When it comes to quality cars, Germany has dominated for decades with its luxury brands, like BMW, Mercedes-Benz, and Audi. It is no surprise then that they are at the forefront of the race to create an autonomous vehicle that will propel us, on “Highway Pilot,” into the future.
While here in our own hub of innovation on the West Coast, Google is touting its driverless car, claiming its release to be just around the corner (within five years or so), German engineers are more conservative (and perhaps realistic) with their projections. Due to the many technological and legal kinks that have yet to be worked out, they see such a drastic shift taking place in twice that time.
As an NY Times article from last year pointed out, BMW executives admit that their longtime slogan “Freude am Fahren” which means the joy of driving does not always ring true. Leave it to the wealthy German business men and women to look at the act of driving from an efficiency standpoint and to see all the time that could be gained by turning the task over to automation.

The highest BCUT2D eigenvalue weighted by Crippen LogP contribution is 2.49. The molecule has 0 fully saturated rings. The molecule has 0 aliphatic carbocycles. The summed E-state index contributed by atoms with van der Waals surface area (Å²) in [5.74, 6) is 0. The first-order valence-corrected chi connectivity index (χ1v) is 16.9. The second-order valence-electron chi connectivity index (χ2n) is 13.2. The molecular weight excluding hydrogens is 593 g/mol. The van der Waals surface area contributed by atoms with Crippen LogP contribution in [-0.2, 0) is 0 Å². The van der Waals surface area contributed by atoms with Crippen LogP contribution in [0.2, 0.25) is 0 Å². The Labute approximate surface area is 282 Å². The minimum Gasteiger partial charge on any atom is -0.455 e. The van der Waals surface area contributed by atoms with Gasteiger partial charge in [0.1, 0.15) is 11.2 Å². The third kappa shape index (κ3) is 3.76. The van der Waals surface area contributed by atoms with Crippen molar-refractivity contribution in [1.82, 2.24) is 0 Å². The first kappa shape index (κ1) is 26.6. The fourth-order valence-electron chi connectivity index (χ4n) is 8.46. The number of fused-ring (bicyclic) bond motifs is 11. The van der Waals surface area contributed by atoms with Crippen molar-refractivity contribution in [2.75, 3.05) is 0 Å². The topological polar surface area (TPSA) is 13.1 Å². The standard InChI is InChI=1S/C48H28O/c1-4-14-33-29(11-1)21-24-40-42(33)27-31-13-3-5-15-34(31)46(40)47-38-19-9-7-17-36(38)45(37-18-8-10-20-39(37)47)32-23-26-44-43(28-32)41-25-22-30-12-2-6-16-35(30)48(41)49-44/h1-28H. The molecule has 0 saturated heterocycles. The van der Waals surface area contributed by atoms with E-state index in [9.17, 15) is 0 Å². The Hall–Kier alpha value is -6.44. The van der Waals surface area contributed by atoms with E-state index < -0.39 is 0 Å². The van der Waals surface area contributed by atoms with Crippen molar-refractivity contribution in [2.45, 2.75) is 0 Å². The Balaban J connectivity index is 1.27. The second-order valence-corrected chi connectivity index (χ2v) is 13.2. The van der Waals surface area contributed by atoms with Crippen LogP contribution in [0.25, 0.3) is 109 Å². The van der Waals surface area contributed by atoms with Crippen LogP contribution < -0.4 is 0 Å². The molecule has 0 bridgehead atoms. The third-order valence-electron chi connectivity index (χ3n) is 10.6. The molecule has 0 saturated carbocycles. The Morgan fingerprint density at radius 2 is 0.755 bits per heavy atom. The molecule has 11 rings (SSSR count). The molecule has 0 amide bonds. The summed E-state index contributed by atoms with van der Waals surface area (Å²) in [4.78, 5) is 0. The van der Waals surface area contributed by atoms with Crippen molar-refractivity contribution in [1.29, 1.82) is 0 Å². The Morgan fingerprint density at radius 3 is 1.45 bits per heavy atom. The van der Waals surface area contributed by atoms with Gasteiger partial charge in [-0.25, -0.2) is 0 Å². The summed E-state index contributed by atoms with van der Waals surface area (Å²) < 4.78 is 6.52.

But regardless of who will win the race to an autonomous car—the “data-driven engineers” of Germany or the “visionaries of Silicon Valley”—the ball is rolling and the move is coming.
In July, Dieter Zetsche, chief executive of Daimler, the parent company of Mercedes-Benz, tested the company’s Future Truck 2025, a semi-automated semi, on the A14 autobahn near Madgeburg, Germany. The truck still requires a human driver to start it and enter into the flow of traffic, but once it reaches a speed of 50 mph the truck offers the option of kicking into Highway Pilot and allowing the driver to slip aside into the passenger seat and take care of other business.
As a truck accident attorney, I am very interested in this evolution. Could driverless cars be an answer to the serious traffic safety issues of today? Could the Future Truck 2025 have prevented the recent accident involving Tracy Morgan and the sleep-deprived Wal-Mart truck driver? Only time will tell if these pieces of genius will live up to their promises and effectively reduce human error.